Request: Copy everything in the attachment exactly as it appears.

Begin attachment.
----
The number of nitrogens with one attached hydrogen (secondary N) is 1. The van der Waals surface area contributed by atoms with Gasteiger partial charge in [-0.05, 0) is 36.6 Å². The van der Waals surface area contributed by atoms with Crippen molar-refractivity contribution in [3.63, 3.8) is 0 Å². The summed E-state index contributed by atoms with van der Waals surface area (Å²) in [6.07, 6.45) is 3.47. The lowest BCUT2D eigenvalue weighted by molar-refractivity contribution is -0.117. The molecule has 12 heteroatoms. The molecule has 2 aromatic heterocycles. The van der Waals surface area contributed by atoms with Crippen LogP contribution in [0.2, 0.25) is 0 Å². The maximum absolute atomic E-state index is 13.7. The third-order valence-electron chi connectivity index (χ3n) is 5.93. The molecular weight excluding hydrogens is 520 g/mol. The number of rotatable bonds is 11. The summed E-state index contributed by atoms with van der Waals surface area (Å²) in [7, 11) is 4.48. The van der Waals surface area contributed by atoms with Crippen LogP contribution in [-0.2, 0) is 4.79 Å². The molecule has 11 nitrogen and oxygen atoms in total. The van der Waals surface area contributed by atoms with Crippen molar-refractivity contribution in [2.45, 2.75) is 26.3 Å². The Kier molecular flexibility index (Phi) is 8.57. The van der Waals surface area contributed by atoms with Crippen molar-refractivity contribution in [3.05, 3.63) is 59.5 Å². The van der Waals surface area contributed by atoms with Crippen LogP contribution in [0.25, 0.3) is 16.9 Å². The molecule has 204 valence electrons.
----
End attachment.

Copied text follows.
The number of nitrogens with one attached hydrogen (secondary N) is 1. The van der Waals surface area contributed by atoms with Gasteiger partial charge in [-0.05, 0) is 36.6 Å². The van der Waals surface area contributed by atoms with Crippen molar-refractivity contribution in [3.63, 3.8) is 0 Å². The summed E-state index contributed by atoms with van der Waals surface area (Å²) in [6.07, 6.45) is 3.47. The lowest BCUT2D eigenvalue weighted by molar-refractivity contribution is -0.117. The molecule has 12 heteroatoms. The molecule has 2 aromatic heterocycles. The van der Waals surface area contributed by atoms with Crippen LogP contribution in [0.2, 0.25) is 0 Å². The maximum absolute atomic E-state index is 13.7. The third-order valence-electron chi connectivity index (χ3n) is 5.93. The molecular weight excluding hydrogens is 520 g/mol. The number of rotatable bonds is 11. The summed E-state index contributed by atoms with van der Waals surface area (Å²) in [7, 11) is 4.48. The van der Waals surface area contributed by atoms with Crippen LogP contribution in [-0.2, 0) is 4.79 Å². The molecule has 11 nitrogen and oxygen atoms in total. The van der Waals surface area contributed by atoms with Crippen molar-refractivity contribution in [2.45, 2.75) is 26.3 Å². The Kier molecular flexibility index (Phi) is 8.57. The van der Waals surface area contributed by atoms with Crippen molar-refractivity contribution in [3.05, 3.63) is 59.5 Å². The van der Waals surface area contributed by atoms with Crippen LogP contribution in [0.25, 0.3) is 16.9 Å². The molecule has 204 valence electrons.